The boys and I spent the last hour of our morning doing a little writing yesterday. We’re not doing anything much in the way of formal learning this summer. Joshua and Sam are voracious readers anyway, and summer gives us more time for art making, soldier fort building, and marathon Lego construction. Monopoly and Yahtzee cover math and probability. All that’s left is a little word play.
We sat a few minutes in our breezy living room, jotting down our strongest sense associations with summer. What smells, tastes, sights, textures and sounds are the essence of summer to us? Then we spent a few more minutes shaping those into free verse poetry. In the spirit of process over product, and still smiling over the easy fun of those moments, I’ll share the rough draft of my contribution:
Summer comes and calls
from the sliding screen and I follow
her out, closing the door with a snap,
metal on metal.
She is all flickering leaf shadows,
chemical cocktail of bug spray, sunscreeen.
She’s sweet-sour lemonade swallowed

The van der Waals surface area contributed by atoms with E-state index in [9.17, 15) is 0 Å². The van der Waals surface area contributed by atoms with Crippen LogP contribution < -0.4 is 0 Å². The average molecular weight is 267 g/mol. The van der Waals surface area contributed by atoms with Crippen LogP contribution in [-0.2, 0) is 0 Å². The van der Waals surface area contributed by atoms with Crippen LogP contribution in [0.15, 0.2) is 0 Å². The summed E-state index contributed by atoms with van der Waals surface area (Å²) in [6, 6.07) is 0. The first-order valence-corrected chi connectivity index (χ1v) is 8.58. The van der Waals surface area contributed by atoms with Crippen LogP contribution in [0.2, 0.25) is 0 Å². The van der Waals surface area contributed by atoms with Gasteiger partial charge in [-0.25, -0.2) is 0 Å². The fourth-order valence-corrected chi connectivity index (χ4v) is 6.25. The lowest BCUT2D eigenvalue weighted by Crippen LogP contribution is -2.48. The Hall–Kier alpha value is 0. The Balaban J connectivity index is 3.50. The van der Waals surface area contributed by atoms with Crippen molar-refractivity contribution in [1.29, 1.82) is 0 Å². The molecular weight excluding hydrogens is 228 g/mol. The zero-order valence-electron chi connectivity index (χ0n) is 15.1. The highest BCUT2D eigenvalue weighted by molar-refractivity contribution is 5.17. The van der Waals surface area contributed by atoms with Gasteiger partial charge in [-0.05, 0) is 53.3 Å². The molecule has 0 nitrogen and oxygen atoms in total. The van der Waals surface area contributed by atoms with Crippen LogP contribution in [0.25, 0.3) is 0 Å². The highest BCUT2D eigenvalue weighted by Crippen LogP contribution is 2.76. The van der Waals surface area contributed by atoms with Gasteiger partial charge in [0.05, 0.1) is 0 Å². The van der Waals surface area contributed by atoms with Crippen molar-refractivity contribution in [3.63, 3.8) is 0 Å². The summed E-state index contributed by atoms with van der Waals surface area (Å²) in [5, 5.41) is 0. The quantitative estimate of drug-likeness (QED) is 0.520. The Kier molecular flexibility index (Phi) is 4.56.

all in one long icy gulp.
She dazzles my eyes with a riot of fuchsia roses,
the noon glare of the driveway,
the bright grassbound stars of daisies,
tethered to the long afternoon.
She follows me indoors
under the rhythmic wash of ceiling fan blades,
and sits at the still-sunlit supper table,
white plates and the sweet milky pops
of kernels bitten off corncobs.
As twilight finally creeps in
to our friends’ kitchen,
she is all blue
while outside the fireflies blink on,
Tonight I’ll rest and tomorrow
summer will be waiting
crouched beyond the drawn shades
of another drowsy, sleep-in
As I read over this first draft, I see perhaps only one or two phrases that will ultimately make it into a finished poem. But what I want to model for the boys, what I think may stretch beyond writing into this wholehearted living itself, is that we don’t wait for the one great wonderful idea to write the poem. We write, read, cook, make, to discover. The wonderful comes in the process, and sometimes the best part might not even be rows of words on a page, but the morning breeze, the focused faces, the flowers in the mason jars, the scratch of pencils and the imprint of memory.